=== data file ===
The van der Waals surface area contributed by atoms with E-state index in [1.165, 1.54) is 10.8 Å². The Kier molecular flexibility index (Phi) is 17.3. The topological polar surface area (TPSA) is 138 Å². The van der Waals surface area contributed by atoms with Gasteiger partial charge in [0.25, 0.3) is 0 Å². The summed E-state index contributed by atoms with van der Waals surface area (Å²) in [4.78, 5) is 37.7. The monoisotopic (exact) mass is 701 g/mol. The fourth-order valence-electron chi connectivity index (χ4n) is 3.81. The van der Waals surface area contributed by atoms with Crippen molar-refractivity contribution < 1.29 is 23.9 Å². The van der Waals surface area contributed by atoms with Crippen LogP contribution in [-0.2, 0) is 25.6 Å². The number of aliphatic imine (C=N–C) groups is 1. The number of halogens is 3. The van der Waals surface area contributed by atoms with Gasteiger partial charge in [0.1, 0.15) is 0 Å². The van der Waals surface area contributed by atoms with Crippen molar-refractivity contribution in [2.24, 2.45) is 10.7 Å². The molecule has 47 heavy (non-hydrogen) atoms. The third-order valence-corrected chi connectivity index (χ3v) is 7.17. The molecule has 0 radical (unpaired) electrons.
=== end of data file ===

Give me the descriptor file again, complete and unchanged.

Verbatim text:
The van der Waals surface area contributed by atoms with E-state index in [1.165, 1.54) is 10.8 Å². The Kier molecular flexibility index (Phi) is 17.3. The topological polar surface area (TPSA) is 138 Å². The van der Waals surface area contributed by atoms with Gasteiger partial charge in [0.25, 0.3) is 0 Å². The summed E-state index contributed by atoms with van der Waals surface area (Å²) in [4.78, 5) is 37.7. The monoisotopic (exact) mass is 701 g/mol. The fourth-order valence-electron chi connectivity index (χ4n) is 3.81. The van der Waals surface area contributed by atoms with Crippen molar-refractivity contribution < 1.29 is 23.9 Å². The van der Waals surface area contributed by atoms with Crippen LogP contribution in [-0.2, 0) is 25.6 Å². The number of aliphatic imine (C=N–C) groups is 1. The number of halogens is 3. The van der Waals surface area contributed by atoms with Gasteiger partial charge in [0.1, 0.15) is 0 Å². The van der Waals surface area contributed by atoms with Crippen molar-refractivity contribution in [2.24, 2.45) is 10.7 Å². The molecule has 47 heavy (non-hydrogen) atoms. The third-order valence-corrected chi connectivity index (χ3v) is 7.17. The molecule has 0 radical (unpaired) electrons.